The Ohio Valley Wave-Merger Cyclogenesis Event of 25–26 January 1978. Part I: Multiscale Case Study

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  • 1 Department of Atmospheric Science, State University of New York at Albany, Albany, New York
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Abstract

The long-standing observational view of cyclogenesis involves an interaction between tropopause- and surface-based finite-amplitude disturbances. There are, however, instances where more than one upper-level disturbance contributes to low-level development. A subset of these events involves wave (or trough) merger, which has been defined as the amalgamation of two or more distinct 500-hPa vorticity maxima. An example of this phenomenon involving a case of very intense continental cyclogenesis (25–26 January 1978) over the eastern United States is selected to elucidate the origin and evolution of precursor disturbances, from the planetary scale to the mesoscale.

The analysis of this event reveals that the two well-defined tropopause-based disturbances that contribute to cyclogenesis have distinctly different origins and are brought together by confluent planetary-scale flow. One of these disturbances originates over the western North Pacific Ocean 10 days prior to cyclogenesis and tracks eastward toward western North America. The other disturbance originates over Siberia, tracks over the North Pole, and then southward through central Canada. As the upper disturbances come together, a surface cyclone deepens 43 hPa in 24 h, reaching a minimum sea level pressure of 955 hPa over southern Ontario, and establishing all-time low sea level pressure records for a large portion of the Ohio Valley and southern Ontario.

Wave merger in this case consists of a close approach of the two upper-level precursor vorticity centers, rather than an amalgamation. The upper-level disturbances are found to translate conservatively (in terms of potential vorticity) and to attain maximum amplitude prior to cyclogenesis. Both disturbances are highly anomalous, with the dynamic tropopause locally depressed to near 800 hPa. Diabatic effects appear to alter the upper-level disturbance that originated over the Pacific late in the life cycle of the cyclone. The surface response to the upper-level disturbances is a multiple-low-center configuration, with the main cyclone forming and deepening in relatively colder air behind a prominent preexisting depression. On the basis of this observation, the importance of surface precursor disturbances is questioned in cases characterized by strong upper-level dynamics.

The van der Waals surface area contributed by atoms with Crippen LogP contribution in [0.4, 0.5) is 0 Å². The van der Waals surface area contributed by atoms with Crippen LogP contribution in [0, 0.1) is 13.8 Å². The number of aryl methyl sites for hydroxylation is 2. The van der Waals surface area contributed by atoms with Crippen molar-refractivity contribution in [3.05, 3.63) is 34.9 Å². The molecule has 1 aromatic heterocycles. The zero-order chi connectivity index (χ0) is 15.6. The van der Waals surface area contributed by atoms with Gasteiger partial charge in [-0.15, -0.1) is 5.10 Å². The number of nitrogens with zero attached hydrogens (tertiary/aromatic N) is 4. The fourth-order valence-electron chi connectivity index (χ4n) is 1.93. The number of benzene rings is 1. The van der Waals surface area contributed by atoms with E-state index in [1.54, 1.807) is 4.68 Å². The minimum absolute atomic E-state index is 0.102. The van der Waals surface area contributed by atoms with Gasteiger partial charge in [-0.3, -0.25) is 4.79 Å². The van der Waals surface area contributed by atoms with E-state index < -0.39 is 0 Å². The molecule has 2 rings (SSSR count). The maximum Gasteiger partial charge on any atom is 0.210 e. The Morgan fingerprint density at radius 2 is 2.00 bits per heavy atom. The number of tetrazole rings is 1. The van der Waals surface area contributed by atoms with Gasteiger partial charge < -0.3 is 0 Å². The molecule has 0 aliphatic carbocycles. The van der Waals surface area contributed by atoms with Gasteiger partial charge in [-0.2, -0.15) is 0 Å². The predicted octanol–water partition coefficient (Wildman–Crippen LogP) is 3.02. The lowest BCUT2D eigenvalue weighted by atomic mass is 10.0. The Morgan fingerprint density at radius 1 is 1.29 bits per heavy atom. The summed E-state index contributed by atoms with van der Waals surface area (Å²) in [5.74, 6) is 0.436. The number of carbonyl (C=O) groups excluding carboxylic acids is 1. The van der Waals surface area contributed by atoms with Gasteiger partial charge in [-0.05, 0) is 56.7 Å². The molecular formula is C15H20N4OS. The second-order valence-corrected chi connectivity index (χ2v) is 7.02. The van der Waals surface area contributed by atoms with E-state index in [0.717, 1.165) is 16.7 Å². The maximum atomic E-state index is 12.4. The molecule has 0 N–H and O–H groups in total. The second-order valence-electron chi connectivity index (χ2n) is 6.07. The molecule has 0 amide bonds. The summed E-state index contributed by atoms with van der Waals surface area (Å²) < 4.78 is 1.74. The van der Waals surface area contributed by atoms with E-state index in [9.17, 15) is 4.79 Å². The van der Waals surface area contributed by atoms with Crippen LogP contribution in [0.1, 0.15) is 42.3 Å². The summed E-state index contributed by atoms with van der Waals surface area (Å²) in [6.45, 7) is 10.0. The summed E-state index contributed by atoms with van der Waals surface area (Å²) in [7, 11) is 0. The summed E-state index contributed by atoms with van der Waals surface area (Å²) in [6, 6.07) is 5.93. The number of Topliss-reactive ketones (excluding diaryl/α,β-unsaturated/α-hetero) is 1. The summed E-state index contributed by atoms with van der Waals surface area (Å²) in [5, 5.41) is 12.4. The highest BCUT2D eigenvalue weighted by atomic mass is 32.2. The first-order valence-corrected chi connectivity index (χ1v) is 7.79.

A highly amplified thermal wave accompanies the cyclone at the ground and tropopause. At the ground, the wave results from a large-scale rotation of preexisting arctic and coastal/warm frontal boundaries, which follow closely the tracks of the two upper-level disturbances. The main surface cyclone develops in the zone between these preexisting fronts. The tropopause thermal wave consists primarily of contributions from the highly localized precursors and, thus, cannot be viewed as the result of the nonlinear amplification of a wave or wave packet on a background potential temperature field. The foregoing results suggest a generalization of conceptual and theoretical models of cyclogenesis to include multiple upper-level precursor disturbances, a flexible upper boundary (tropopause), and “one way” baroclinic development in which upper-level disturbances attain maximum amplitude prior to surface cyclogenesis.